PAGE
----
The Tower of Druaga: Much more popular in Japan, The Tower of Druaga is a 1984 action role-playing arcade game that can best be described as Gauntlet with a dash of Pac-Man. The game is really tough and I couldn’t get very far at all. This game is known to inspire several other action role-playing games; The Legend of Zelda being one of them.


How Do You Want to Play?


Splatterhouse Namco Museum

Do I have to clean up everything around here?!


Whew! Like I said, there are a whole lot of games here! As someone who goes from game to game very often, I came to really appreciate the “suspend save” feature. If you decided that you’d rather kill monsters in Splatterhouse instead of shooting down planes in Sky Kid, a simple press of the right bumper will bring up the options menu. From here you can exit your game and jump into Splatterhouse. Ready to go back to Sky Kid? Just choose it from the game selection screen and you’re right back where you left off! Every single game will remember exactly where you were when you quit. If you’d rather start from scratch you can do that too!

After selecting what game you want to play you’ll be asked if you want to play in either Normal or Challenge mode.  Normal mode is just that.  The arcade game you know and love, exactly as you remember it. Challenge mode takes things to a whole other level. Every game has a set of challenges that the player is given to complete. For example, score as many points as possible on stage 5 of Splatterhouse or crush as many enemies as you can with a single rock in Dig Dug. Some challenges are easier than others, but I found most to be…well…challenging. Your scores will be saved and available for you to admire or scoff at whenever you like. I didn’t realize how much I suck at arcade games until I tried to complete the Galaga challenges. I really embarrassed myself when I compared my score to everyone else’s on the online leaderboard. Oh, yeah. Now’s probably a good time to mention that every single game in Namco Museum has a dedicated online leaderboard!


So Many Options!


I’ve spent just as much time in the options menu than I have playing games.


So let’s jump into all the options that are at your disposal. Strap in because there is a lot! To pull up the options menu simply press RB at any time.

Rotate Screen 90°: This is more for the vertical shooter games that utilized monitors with TATE configuration. It’s an option that’s available for every game, because hey, why not?! Even though it’s nice to have this option, the Switch’s kickstand becomes useless when the console is vertical. Meaning that you have to have a DIY stand or keep the Switch in your lap.

Display: It’s here where you can configure the screen size by changing things like vertical and horizontal positions as well as the aspect ratio. There are plenty of options here. There is even a scanline option that actually looks good! Another nice little touch is the option to change the game’s border. Every title in Namco Museum has 2 dedicated borders to make the open spaces on your Switch screen emulate the feel of an arcade cabinet. A 3rd border is also available but it’s simply a grey screen. I guess that’s good for people who enjoy being boring.

Sound: Seven different sound quality types are at your disposal!  This is insane, but very welcome. Boost high frequencies, reduce mid frequencies, and cut excess frequencies.  There are lots of options for audiophiles to get lost in.

Game Settings: This is where all the good stuff is located. In here you can turn on options to select whatever level to start on (as long as you’ve reached that level), change the number of points needed to gain an extra life, and also change the difficulty. Another cool option is to turn “Attract Mode” on or off. Attract mode is what arcade owners used to draw customers to their games. If on, the arcade cabinet (or Switch in this case) will play sounds while waiting for credits to be inserted. The Switch’s HD rumble feature can also be turned on or off here.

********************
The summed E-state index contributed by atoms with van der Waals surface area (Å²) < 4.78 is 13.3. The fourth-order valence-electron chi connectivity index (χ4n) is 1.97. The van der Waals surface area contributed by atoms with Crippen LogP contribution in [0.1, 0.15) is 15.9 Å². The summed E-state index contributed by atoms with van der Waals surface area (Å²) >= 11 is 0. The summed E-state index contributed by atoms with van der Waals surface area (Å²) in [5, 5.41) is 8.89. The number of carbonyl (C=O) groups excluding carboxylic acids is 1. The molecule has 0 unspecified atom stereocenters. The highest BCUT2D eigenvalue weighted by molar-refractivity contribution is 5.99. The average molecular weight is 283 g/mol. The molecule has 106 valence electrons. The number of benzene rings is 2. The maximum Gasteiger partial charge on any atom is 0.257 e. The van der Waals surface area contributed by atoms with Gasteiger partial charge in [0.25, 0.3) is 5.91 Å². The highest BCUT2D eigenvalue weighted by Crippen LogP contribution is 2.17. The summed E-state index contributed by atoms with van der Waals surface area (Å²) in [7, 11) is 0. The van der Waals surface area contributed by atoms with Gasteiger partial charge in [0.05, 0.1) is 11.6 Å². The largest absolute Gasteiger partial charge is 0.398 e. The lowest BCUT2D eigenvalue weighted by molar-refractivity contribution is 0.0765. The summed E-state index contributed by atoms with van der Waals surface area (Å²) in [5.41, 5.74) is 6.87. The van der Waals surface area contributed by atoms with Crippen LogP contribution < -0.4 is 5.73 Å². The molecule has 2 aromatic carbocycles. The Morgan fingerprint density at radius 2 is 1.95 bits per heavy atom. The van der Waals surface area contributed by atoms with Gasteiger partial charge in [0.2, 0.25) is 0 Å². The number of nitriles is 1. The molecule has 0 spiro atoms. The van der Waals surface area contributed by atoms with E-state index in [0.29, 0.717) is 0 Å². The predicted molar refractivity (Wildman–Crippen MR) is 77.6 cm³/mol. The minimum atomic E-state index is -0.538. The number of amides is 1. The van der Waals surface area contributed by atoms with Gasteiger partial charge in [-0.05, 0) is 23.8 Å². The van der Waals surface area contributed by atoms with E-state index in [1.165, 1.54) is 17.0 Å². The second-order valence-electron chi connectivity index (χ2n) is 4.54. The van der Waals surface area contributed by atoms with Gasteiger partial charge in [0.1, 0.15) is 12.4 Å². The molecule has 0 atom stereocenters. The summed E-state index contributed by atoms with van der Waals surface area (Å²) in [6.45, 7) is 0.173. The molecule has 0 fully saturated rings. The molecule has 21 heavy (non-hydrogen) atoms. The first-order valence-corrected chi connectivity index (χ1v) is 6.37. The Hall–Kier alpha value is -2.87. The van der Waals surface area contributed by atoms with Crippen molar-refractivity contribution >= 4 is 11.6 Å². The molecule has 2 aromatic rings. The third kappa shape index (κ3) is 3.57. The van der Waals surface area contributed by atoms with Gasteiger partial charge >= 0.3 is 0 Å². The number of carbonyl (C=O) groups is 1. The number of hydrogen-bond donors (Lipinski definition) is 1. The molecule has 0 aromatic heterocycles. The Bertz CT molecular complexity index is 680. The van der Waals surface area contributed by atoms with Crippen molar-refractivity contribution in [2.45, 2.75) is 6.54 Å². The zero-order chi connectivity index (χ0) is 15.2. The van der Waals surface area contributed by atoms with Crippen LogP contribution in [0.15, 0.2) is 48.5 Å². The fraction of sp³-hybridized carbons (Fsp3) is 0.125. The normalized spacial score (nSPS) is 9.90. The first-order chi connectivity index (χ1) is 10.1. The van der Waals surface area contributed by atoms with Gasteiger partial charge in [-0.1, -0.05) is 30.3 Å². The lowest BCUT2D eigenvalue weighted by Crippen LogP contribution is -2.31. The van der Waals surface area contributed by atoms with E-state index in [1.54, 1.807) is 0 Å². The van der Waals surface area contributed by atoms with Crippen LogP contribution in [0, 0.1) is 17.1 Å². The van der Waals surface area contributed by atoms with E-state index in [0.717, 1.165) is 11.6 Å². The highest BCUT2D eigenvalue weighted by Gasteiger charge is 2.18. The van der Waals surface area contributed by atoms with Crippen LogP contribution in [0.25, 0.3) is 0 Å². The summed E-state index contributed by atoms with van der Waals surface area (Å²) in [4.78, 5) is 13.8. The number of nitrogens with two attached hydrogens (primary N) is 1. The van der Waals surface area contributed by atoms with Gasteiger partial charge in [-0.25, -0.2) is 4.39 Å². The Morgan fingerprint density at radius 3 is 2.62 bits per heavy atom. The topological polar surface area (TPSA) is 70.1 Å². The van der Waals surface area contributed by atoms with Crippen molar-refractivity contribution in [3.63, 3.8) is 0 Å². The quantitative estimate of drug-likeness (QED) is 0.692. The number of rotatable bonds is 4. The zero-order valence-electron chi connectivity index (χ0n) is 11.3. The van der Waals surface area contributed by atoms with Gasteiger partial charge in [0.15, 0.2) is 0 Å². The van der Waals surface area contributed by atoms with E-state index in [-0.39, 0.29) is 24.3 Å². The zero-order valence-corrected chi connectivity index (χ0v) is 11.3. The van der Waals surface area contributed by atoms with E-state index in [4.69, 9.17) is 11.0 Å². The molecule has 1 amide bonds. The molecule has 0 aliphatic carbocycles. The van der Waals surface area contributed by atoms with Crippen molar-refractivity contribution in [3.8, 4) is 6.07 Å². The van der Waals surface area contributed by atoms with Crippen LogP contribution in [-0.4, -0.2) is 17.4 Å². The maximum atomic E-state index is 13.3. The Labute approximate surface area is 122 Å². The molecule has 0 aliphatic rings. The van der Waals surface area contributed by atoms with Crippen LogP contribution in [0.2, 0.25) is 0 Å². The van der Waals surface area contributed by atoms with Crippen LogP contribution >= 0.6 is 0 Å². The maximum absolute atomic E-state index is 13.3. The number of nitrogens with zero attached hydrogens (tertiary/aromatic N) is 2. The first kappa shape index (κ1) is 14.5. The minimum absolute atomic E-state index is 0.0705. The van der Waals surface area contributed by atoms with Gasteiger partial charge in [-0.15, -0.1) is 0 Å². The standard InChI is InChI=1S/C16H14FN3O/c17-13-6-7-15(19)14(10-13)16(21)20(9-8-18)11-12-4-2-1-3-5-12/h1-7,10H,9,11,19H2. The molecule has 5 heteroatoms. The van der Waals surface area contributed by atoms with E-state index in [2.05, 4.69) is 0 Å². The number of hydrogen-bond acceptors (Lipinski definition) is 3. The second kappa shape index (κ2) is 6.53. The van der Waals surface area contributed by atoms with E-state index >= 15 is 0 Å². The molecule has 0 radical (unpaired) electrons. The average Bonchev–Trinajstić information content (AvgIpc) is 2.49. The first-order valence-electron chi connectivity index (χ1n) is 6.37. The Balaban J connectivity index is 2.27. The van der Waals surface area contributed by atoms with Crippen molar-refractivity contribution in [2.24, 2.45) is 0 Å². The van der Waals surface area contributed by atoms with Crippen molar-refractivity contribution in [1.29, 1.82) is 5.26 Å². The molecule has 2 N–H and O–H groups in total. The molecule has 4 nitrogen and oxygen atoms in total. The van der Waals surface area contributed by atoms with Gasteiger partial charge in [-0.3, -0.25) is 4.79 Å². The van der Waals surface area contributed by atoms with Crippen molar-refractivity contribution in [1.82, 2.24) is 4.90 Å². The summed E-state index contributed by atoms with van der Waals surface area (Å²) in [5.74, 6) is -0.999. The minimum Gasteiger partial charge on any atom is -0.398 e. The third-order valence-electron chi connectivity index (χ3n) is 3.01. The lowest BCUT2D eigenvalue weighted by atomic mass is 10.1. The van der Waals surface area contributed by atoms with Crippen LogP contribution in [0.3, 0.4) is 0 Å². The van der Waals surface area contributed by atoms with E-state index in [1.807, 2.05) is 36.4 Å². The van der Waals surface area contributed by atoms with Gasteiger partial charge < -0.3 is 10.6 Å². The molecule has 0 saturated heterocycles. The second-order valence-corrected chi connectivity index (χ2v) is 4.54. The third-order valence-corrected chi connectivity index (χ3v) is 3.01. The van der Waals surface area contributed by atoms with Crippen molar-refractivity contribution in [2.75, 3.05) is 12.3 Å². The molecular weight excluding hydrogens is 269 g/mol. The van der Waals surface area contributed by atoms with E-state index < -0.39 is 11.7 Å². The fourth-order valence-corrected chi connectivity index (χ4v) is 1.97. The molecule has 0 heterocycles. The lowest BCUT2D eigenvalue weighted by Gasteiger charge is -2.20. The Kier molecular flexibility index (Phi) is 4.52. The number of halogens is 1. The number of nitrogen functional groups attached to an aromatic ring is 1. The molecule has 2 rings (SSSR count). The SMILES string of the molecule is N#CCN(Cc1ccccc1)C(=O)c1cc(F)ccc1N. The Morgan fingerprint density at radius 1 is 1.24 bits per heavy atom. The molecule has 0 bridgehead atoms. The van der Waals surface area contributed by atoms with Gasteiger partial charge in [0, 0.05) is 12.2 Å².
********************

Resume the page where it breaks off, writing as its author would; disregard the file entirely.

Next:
Controls: This is your basic control configuration screen, except a nice little stick deadzone option is available. Choose this if you wish to increase or decrease the Switch’s stick sensitivity.

Also nestled in the options menu is a “How to Play” section. Each and every game gets a dedicated manual with story descriptions along with a hints/tips section. I absolutely love this!


Having the game’s manual is a helpful feature.



An Arcade in the Palm of Your Hand


So, you’re probably wondering how well the games play.  Well, they’re perfectly emulated as far as I can tell. I’ve played most of these in the arcade back in the day, but can’t attest to the sounds being exactly as they should be. If I did have one thing to complain about, it’d have to be the Switch’s stick when playing Pac-Man and Pac-Man Vs. I can’t put the full blame on the Switch here. This is more of my own personal preference of using a real joystick when controlling Pac-Man.  The HD rumble is another feature that I had to turn off immediately.  The rumble was too strong and felt out of place in most games. Again, this can be turned off.



In closing, this is an amazing package that Switch owners of all ages should not pass up! There are a few games that I feel should have been swapped out for different titles (The Tower of Druaga, Tank Force), but that’s just my own personal opinion.  I still can’t get over the amount of options Namco crammed into this package. I mean, come on! Who is out there reducing mid frequencies?! Either way, there is something here for everybody. As for me, I’m strapping on my Terror Mask and searching for that diabolical Dr. West.


Final Verdict: 4.5/5

Available on: Nintendo Switch; Publisher:  Bandai Namco ; Developer: Namco; Players: 1-4 ; Released: July 28, 2017 ; ESRB: E for Everyone ; MSRP: $29.99


Full disclosure: This review is based on a Nintendo Switch review copy of Namco Museum given to HeyPoorPlayer by the publisher.

Mike Vito has been a slave to gaming ever since playing his grandfather's Atari 2600. A collector of all things retro, his main focus is obtaining a full NES collection. Being a father has rekindled his spirit for Nintendo and he now spends most of his time teaching his daughter about the games of yesteryear. Check out his other work in Pat Contri’s Ultimate Nintendo: Guide to the SNES Library. Follow him @veryevilash on Twitter Current favorite games: Air Zonk, NHL Hitz 2003, Castlevania Symphony of the Night, & Super Dodgeball.